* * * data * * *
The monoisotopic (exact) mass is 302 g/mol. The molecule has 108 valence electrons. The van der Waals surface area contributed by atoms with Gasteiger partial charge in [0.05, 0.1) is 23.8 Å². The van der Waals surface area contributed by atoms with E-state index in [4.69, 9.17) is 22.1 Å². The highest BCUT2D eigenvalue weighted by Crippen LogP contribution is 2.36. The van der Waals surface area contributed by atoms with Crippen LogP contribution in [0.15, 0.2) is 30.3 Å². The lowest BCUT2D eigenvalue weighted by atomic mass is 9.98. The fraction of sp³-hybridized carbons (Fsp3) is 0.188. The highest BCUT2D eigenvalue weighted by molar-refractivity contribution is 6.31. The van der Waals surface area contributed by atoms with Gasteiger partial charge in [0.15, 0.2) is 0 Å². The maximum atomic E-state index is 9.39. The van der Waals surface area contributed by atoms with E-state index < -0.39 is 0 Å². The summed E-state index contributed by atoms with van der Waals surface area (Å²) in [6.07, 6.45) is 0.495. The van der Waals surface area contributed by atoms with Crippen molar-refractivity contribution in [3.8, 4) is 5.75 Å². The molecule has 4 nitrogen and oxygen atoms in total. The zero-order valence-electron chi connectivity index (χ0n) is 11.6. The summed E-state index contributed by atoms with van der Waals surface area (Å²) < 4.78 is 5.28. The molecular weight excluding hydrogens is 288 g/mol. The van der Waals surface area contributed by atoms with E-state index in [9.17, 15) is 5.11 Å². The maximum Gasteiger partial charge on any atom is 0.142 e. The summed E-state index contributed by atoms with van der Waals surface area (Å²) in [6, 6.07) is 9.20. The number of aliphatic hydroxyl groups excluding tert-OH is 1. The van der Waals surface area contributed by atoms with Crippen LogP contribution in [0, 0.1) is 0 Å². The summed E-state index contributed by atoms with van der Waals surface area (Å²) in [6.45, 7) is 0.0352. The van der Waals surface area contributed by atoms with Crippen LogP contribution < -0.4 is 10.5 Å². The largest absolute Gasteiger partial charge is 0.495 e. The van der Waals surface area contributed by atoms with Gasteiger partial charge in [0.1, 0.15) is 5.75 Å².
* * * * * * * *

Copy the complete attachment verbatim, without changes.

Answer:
The monoisotopic (exact) mass is 302 g/mol. The molecule has 108 valence electrons. The van der Waals surface area contributed by atoms with Gasteiger partial charge in [0.05, 0.1) is 23.8 Å². The van der Waals surface area contributed by atoms with E-state index in [4.69, 9.17) is 22.1 Å². The highest BCUT2D eigenvalue weighted by Crippen LogP contribution is 2.36. The van der Waals surface area contributed by atoms with Crippen LogP contribution in [0.15, 0.2) is 30.3 Å². The lowest BCUT2D eigenvalue weighted by atomic mass is 9.98. The fraction of sp³-hybridized carbons (Fsp3) is 0.188. The highest BCUT2D eigenvalue weighted by molar-refractivity contribution is 6.31. The van der Waals surface area contributed by atoms with Gasteiger partial charge in [0.15, 0.2) is 0 Å². The maximum atomic E-state index is 9.39. The van der Waals surface area contributed by atoms with E-state index < -0.39 is 0 Å². The summed E-state index contributed by atoms with van der Waals surface area (Å²) in [6.07, 6.45) is 0.495. The van der Waals surface area contributed by atoms with Crippen molar-refractivity contribution in [3.8, 4) is 5.75 Å². The molecule has 4 nitrogen and oxygen atoms in total. The zero-order valence-electron chi connectivity index (χ0n) is 11.6. The summed E-state index contributed by atoms with van der Waals surface area (Å²) < 4.78 is 5.28. The molecular weight excluding hydrogens is 288 g/mol. The van der Waals surface area contributed by atoms with E-state index in [9.17, 15) is 5.11 Å². The maximum Gasteiger partial charge on any atom is 0.142 e. The summed E-state index contributed by atoms with van der Waals surface area (Å²) in [6, 6.07) is 9.20. The number of aliphatic hydroxyl groups excluding tert-OH is 1. The van der Waals surface area contributed by atoms with Crippen LogP contribution in [0, 0.1) is 0 Å². The summed E-state index contributed by atoms with van der Waals surface area (Å²) in [6.45, 7) is 0.0352. The van der Waals surface area contributed by atoms with Crippen LogP contribution < -0.4 is 10.5 Å². The largest absolute Gasteiger partial charge is 0.495 e. The van der Waals surface area contributed by atoms with Gasteiger partial charge in [0.1, 0.15) is 5.75 Å².